• Students with no previous experience studying classical Hollywood cinema may also wish to consult John Belton, ‘Classical Hollywood Cinema: Narration’ and ‘Classical Hollywood Cinema: Style’, in American Cinema/American Culture (1994), or to look through Part I of Bordwell, Staiger, and Thompson’s The Classical Hollywood Cinema: Film Style and Mode of Production to 1960 (1985).

 

Further Reading

  • André Bazin, ‘The Evolution of the Language of Cinema’ in What is Cinema, Vol. 1 (1958)
  • Paul Willeman, ‘Distanciation and Douglas Sirk’ (1971) and ‘Towards an Analysis of the Sirkian System’ (1972)
  • Jon Halliday, Sirk on Sirk: Conversations with Jon Halliday (1972)
  • Rainer Werner Fassbinder, ‘Six Films by Douglas Sirk’ (1975)
  • Laura Mulvey, ‘Notes on Sirk & Melodrama’ (1977)
  • Geoffrey Nowell-Smith, ‘Minnelli and Melodrama’ (1977)
  • E. Ann Kaplan (ed.), Women in Film Noir (1978)
  • Thomas Schatz, Hollywood Genres: Formulas, Filmmaking, and the Studio System (1981)
  • David Bordwell, Janet Staiger and Kristen Thompson, The Classical Hollywood Cinema (1985)
  • Christine Gledhill, ‘The Melodramatic Field: An Investigation’ (1987)
  • Mary Ann Doane, The Desire to Desire: The Woman’s Film of the 1940s (1987)
  • Thomas Schatz, The Genius of the System: Hollywood Filmmaking in the Studio Era (1988)
  • Marcia Landy (ed.), Imitations of Life: A Reader on Film and Television Melodrama (1991)
  • Stanley Cavell, Contesting Tears: The Hollywood Melodrama of the Unknown Woman (1996)
  • Linda Williams, ‘Melodrama Revised’ in Refiguring American Film Genres (1999)
  • Catherine Jurca, ‘Mildred Pierce, Warner Bros., and the Corporate Family’ (2002)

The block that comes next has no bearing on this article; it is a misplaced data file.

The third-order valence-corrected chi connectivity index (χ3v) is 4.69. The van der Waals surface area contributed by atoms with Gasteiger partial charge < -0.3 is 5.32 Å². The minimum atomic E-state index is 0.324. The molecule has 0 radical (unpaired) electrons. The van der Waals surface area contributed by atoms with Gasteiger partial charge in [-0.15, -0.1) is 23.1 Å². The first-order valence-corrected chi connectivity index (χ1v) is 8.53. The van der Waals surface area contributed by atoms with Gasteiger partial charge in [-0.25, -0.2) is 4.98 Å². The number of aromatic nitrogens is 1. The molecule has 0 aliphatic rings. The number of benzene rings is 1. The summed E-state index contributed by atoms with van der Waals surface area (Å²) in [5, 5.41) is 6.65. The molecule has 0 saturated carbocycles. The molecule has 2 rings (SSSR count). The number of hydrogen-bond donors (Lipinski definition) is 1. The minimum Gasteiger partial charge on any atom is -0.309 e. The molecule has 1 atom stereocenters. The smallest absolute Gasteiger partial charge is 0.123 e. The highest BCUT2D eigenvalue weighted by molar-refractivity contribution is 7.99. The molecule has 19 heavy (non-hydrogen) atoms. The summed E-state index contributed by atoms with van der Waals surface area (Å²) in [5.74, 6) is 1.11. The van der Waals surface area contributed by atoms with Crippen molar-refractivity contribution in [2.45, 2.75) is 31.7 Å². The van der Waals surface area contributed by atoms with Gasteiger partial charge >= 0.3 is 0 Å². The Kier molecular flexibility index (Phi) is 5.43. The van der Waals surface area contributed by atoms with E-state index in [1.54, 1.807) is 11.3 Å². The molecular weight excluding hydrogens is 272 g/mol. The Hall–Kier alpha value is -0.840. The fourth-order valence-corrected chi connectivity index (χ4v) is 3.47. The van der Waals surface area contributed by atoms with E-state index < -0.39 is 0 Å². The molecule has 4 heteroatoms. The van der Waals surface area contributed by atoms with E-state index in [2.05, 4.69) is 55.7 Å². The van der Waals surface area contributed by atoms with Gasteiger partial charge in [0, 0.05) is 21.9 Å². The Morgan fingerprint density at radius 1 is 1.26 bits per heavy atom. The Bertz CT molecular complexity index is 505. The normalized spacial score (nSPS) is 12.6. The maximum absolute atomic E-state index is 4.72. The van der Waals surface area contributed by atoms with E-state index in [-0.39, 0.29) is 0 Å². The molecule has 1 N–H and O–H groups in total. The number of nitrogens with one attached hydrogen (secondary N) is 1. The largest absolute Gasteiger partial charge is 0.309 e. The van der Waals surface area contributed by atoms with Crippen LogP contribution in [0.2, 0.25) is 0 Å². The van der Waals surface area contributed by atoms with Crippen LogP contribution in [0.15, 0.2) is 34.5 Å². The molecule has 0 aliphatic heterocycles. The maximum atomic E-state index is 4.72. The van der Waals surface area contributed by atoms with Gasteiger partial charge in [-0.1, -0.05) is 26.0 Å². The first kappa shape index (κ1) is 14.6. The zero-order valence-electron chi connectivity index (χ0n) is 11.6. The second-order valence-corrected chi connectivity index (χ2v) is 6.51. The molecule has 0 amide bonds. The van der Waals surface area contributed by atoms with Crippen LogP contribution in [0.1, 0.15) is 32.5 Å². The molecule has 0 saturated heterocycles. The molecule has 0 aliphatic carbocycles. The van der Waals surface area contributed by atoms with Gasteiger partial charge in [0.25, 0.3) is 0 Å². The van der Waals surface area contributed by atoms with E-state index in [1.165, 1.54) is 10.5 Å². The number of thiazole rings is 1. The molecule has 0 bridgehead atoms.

• John Gibbs, Mise-en-Scène: Film Style and Interpretation (2002)
  • John Mercer and Martin Shingler, Melodrama: Genre, Style, Sensibility (2005)
  • Salomé Aguilera Skvirsky, ‘The Price of Heaven: Remaking Politics in All That Heaven Allows, Ali: Fear Eats the Soul, and Far From Heaven’ (2008)
  • Lauren Berlant, The Female Complaint: The Unfinished Business of Sentimentality in American Culture (2008)
  • James Chandler, An Archaeology of Sympathy: The Sentimental Mode in Literature and Cinema (2014)
  • Jonathan Goldberg, Melodrama: An Aesthetics of Impossibility (2016)

 

5. Screening Queerness (Gender and Sexuality)

Prof Brad Epps (be243@cam.ac.uk)

Note: This session will take place on Wednesday 10 November, 2-4pm

This interactive seminar examines eight films, some of them quite short, from three historical periods and three different geopolitical areas: 1) sexology and the rise of the homophile movement in Germany; 2) post-war gay and lesbian experimentation in France and the United States and 3) what might be called the “Queer Turn” in (mainstream) cinema, with an emphasis on trans- and intersexual representation, in Latin America. Films from other linguistic areas, especially those studied in MMLL, may also be brought into the mix. Attentive to questions of location, language, visuality and history, the seminar briefly revisits the work of Laura Mulvey and others to query theories of the gaze, desire, (dis)pleasure and spectatorship and to examine, amongst others, questions of representation, reception and embodiment; gender identity and expression; the intersections of sexuality, race, class, nationality, gender, age and ability; the insistence and insufficiency of binary thinking; the changing configurations of LGBTQI (inter)subjectivity; the politics and ethics of denunciation, (anti)-objectification and resistance; and the role of form, structure, editing, temporality, lighting, etc. in the (de)construction and (de)centring of the human. Committed to viewing cinema in a historically comparativist, cross-cultural manner, the seminar will prioritise the films themselves (though without eschewing or eliding theory) and will follow a dialogic format in which students are expected to come prepared to participate with substantive comments on at least three of the films, one from each historical and cultural section (more detailed arrangements may follow).

Required Viewing

Content warning: some of the films include explicit depictions of the body, sexual violence, homophobia and transphobia (all in a denunciatory, pro-queer mode).

 

Readings (Theory)

Butler, Judith. “Critically Queer.” GLQ 1.1 (1993): 17-32.

Fausto-Sterling, Anne.  “Dueling Dualisms” and “Should There Be Only Two Sexes?” Sexing the Body: Gender Politics and the Construction of Sexuality.  New York: Basic Books, 2000, pp. 1-29, 78-114.

Halberstam, Jack. “‘Trans* - Gender Transitivity and New Configurations of Body, History, Memory and Kinship’.” Parallax 22:3 (2016): 366–375.